Tuesday, 21 November 2017


Sometimes it can feel that charity donations get lost in a mass of administrative fees and large projects but when my daughter and her friends raised £90 for Hemihelp a couple of years ago, the personal response from the charity demonstrated how grateful they were and how much the funds were needed. In fact, since I chose Hemihelp as one of the 40 fortycubed charities they have had to reduce their paid staff members due to reduced funding.

What is Hemiplegia?

Hemiplegia is a lifelong condition caused by injury to the brain which can take place during pregnancy, at birth, in childhood and also in later life. It affects movement on one side of the body to a varying degree and can also cause other less visible effects such as epilepsy, specific learning difficulties, anxiety or challenging behaviour. Hemiplegia affects one person in every 1000.

Hemiplegia can affect the body, learning and emotions and yet the symptoms will often go unnoticed by the wider family and friends. This video link below gives a helpful overview of Hemiplegia.

What is HemiHelp?

HemiHelp was set up in 1990 by a small group of parents, and now has a thriving membership of families and professionals all over Britain. They provide information, support and events for children and adults with Hemiplegia, their families and the professionals who support them.

How can HemiHelp help?

Hemihelp runs a Helpline staffed by trained volunteers who all have personal experience of Hemiplegia. In addition to offering online and paper resources, the charity links members who have shared experiences and is developing a network of local groups. The charity runs regular conferences and workshops around the UK for both parents and professionals. There are also a number of sports and activity days organised for children in different regions and a transition support service for young adults including employment workshops, 1:1 support and work placements.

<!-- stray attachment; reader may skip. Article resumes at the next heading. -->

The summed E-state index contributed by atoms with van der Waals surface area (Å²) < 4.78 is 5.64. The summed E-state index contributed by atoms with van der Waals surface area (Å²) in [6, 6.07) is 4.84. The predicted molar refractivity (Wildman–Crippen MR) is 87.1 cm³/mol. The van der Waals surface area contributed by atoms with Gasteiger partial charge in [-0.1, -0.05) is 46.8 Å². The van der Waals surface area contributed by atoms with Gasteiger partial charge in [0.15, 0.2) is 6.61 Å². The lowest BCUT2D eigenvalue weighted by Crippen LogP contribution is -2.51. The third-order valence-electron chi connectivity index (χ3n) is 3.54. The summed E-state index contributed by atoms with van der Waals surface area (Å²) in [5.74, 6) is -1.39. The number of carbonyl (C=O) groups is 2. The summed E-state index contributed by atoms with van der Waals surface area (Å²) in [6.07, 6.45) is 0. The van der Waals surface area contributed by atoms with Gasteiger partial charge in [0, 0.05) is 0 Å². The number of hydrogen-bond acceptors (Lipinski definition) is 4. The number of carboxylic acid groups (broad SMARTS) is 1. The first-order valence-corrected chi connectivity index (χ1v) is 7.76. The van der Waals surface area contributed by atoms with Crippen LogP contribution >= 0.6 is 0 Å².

If you would like to support the work of Hemihelp please do so via this link.

Thursday, 16 November 2017

The Story So Far - 16 November 2017



We have broken the £30,000 barrier - over 75% of the way to the fortycubed target!  Added to the whopping total raised at the Gala Dinner, there have been several donations this month and two fundraising events.

Botox in a Bottle Party

Two Forever Living consultants offered their time and expertise at a 'Botox in a Bottle' party raising money for the charity Headlines as we tried to remove some of our own head lines! Thanks to Clare and Rachel for the treatments, donations and to all those who supported the event. 


Freworks Fundraiser 

On 11 November, the Witney family treated a group of neighbours and friends to a fantastic fireworks display and provided a delicious meal in exchange for donations to Prostate Cancer UK.  Over £300 was raised at this event - thank you!

The 40 fortycubed charities

Friday, 3 November 2017


Isaac's operation would change the way he looked forever and the charity Headlines had the tools his parents needed to prepare his siblings and themselves for this inevitable outcome.

Isaac was diagnosed with metopic synostosis shortly before his first birthday. He had been referred to see a doctor because he was growing more quickly than expected for his age. The doctor was unconcerned with his size. However, he was surprised by the shape of Isaac's head and referred him to a specialist at The John Radcliffe Hospital.